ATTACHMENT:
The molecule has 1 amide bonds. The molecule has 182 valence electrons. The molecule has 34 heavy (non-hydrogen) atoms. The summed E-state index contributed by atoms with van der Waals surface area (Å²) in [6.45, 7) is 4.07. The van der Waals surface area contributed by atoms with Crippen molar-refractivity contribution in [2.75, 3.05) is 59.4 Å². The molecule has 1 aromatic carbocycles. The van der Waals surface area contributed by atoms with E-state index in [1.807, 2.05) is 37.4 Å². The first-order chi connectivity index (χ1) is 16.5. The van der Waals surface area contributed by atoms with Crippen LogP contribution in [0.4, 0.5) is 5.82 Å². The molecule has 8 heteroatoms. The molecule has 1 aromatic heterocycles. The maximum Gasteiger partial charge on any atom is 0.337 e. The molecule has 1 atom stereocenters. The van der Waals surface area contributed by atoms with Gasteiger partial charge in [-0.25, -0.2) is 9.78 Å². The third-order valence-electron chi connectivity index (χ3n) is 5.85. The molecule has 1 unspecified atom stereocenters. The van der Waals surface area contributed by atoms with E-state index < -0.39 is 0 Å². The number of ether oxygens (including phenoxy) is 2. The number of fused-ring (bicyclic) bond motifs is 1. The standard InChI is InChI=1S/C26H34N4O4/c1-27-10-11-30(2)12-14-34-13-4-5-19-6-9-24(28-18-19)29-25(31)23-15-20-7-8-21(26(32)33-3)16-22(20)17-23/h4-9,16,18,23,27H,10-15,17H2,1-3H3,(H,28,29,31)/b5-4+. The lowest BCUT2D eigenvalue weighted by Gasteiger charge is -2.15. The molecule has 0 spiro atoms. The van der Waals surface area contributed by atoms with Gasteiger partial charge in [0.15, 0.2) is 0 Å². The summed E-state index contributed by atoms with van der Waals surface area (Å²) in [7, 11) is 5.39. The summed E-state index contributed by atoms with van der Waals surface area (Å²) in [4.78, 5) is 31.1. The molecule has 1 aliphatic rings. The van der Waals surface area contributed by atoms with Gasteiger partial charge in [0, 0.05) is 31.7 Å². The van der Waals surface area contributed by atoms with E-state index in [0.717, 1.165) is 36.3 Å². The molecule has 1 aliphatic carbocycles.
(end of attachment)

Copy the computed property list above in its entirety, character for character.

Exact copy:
The molecule has 1 amide bonds. The molecule has 182 valence electrons. The molecule has 34 heavy (non-hydrogen) atoms. The summed E-state index contributed by atoms with van der Waals surface area (Å²) in [6.45, 7) is 4.07. The van der Waals surface area contributed by atoms with Crippen molar-refractivity contribution in [2.75, 3.05) is 59.4 Å². The molecule has 1 aromatic carbocycles. The van der Waals surface area contributed by atoms with E-state index in [1.807, 2.05) is 37.4 Å². The first-order chi connectivity index (χ1) is 16.5. The van der Waals surface area contributed by atoms with Crippen LogP contribution in [0.4, 0.5) is 5.82 Å². The molecule has 8 heteroatoms. The molecule has 1 aromatic heterocycles. The maximum Gasteiger partial charge on any atom is 0.337 e. The molecule has 1 atom stereocenters. The van der Waals surface area contributed by atoms with Gasteiger partial charge in [-0.25, -0.2) is 9.78 Å². The third-order valence-electron chi connectivity index (χ3n) is 5.85. The molecule has 1 unspecified atom stereocenters. The van der Waals surface area contributed by atoms with E-state index < -0.39 is 0 Å². The number of ether oxygens (including phenoxy) is 2. The number of fused-ring (bicyclic) bond motifs is 1. The standard InChI is InChI=1S/C26H34N4O4/c1-27-10-11-30(2)12-14-34-13-4-5-19-6-9-24(28-18-19)29-25(31)23-15-20-7-8-21(26(32)33-3)16-22(20)17-23/h4-9,16,18,23,27H,10-15,17H2,1-3H3,(H,28,29,31)/b5-4+. The lowest BCUT2D eigenvalue weighted by Gasteiger charge is -2.15. The molecule has 0 spiro atoms. The van der Waals surface area contributed by atoms with Gasteiger partial charge in [0.15, 0.2) is 0 Å². The summed E-state index contributed by atoms with van der Waals surface area (Å²) in [7, 11) is 5.39. The summed E-state index contributed by atoms with van der Waals surface area (Å²) in [4.78, 5) is 31.1. The molecule has 1 aliphatic rings. The van der Waals surface area contributed by atoms with Gasteiger partial charge in [0, 0.05) is 31.7 Å². The van der Waals surface area contributed by atoms with E-state index in [0.717, 1.165) is 36.3 Å². The molecule has 1 aliphatic carbocycles.